The National Arts Festival pretty much reflects the theatre scene as a whole. There is still not enough black theatre, and there are not enough black audience members. It’s largely a matter of economics but it’s also related to artistic will.
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Over a crunchy pear in our offices, Cue chatted to the creative visionary behind the Festival hit We Didn’t Come to Hell for the Croissants, which uses the ancient Japanese art of kamishibai (paper theatre) to tell seven wickedly wonderful stories.
Look, I’d go to see this show just for the title alone, but when you have the goddess of kamishibai extreme, Jemma Kahn, combined with some edgy SA writers and directing by Lindiwe Matshikiza, then there’s a good chance these seven “deadly new stories” might deliver.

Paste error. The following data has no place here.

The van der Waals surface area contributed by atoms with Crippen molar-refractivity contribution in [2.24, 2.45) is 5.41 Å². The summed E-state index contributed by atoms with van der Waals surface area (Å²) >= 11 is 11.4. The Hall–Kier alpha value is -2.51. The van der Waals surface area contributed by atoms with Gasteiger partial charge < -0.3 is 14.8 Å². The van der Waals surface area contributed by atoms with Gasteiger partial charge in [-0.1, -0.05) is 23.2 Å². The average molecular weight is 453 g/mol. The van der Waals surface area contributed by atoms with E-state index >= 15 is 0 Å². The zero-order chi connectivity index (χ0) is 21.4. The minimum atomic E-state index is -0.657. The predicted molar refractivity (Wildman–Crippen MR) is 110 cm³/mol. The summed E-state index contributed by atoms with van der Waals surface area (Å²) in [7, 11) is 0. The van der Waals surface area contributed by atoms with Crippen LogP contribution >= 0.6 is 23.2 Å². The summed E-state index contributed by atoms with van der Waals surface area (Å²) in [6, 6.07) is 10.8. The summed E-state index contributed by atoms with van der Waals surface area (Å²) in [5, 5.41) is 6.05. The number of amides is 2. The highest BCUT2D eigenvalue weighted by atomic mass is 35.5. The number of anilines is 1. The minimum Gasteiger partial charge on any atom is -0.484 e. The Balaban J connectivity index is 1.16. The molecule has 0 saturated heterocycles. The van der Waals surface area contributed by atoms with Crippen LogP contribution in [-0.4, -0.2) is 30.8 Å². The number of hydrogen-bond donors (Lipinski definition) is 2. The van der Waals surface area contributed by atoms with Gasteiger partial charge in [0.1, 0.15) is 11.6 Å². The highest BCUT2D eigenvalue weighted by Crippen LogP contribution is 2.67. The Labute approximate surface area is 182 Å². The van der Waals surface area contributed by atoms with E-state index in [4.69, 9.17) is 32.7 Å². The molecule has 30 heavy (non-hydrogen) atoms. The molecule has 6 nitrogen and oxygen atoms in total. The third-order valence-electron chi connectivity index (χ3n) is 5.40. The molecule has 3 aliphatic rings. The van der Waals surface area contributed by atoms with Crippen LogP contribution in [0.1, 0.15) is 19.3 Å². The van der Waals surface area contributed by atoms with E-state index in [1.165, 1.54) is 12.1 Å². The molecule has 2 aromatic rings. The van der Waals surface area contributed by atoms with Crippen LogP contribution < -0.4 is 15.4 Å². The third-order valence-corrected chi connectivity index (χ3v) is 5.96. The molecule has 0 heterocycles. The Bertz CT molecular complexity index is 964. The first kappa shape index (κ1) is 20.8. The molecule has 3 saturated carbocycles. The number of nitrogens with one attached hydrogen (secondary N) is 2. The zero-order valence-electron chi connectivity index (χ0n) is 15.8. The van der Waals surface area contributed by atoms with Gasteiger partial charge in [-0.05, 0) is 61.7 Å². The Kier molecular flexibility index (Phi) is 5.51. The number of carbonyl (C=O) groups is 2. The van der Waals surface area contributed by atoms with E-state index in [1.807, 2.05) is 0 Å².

A heavily accented voice mutters sadistically over the sound-system as audience anticipation builds. Words about stories for consenting adults are whispered under eyebrows arched in significance. All of a sudden, irregular minor chords break into the darkness and the lights come up: two enlarged and lurid plaster persona masks are leering down on the pandemonium that is about to break out.
Social media is a key tool in engaging with the National Arts Festival. But, are selfies taken during performances acceptable? Can you watch a play while live tweeting it?
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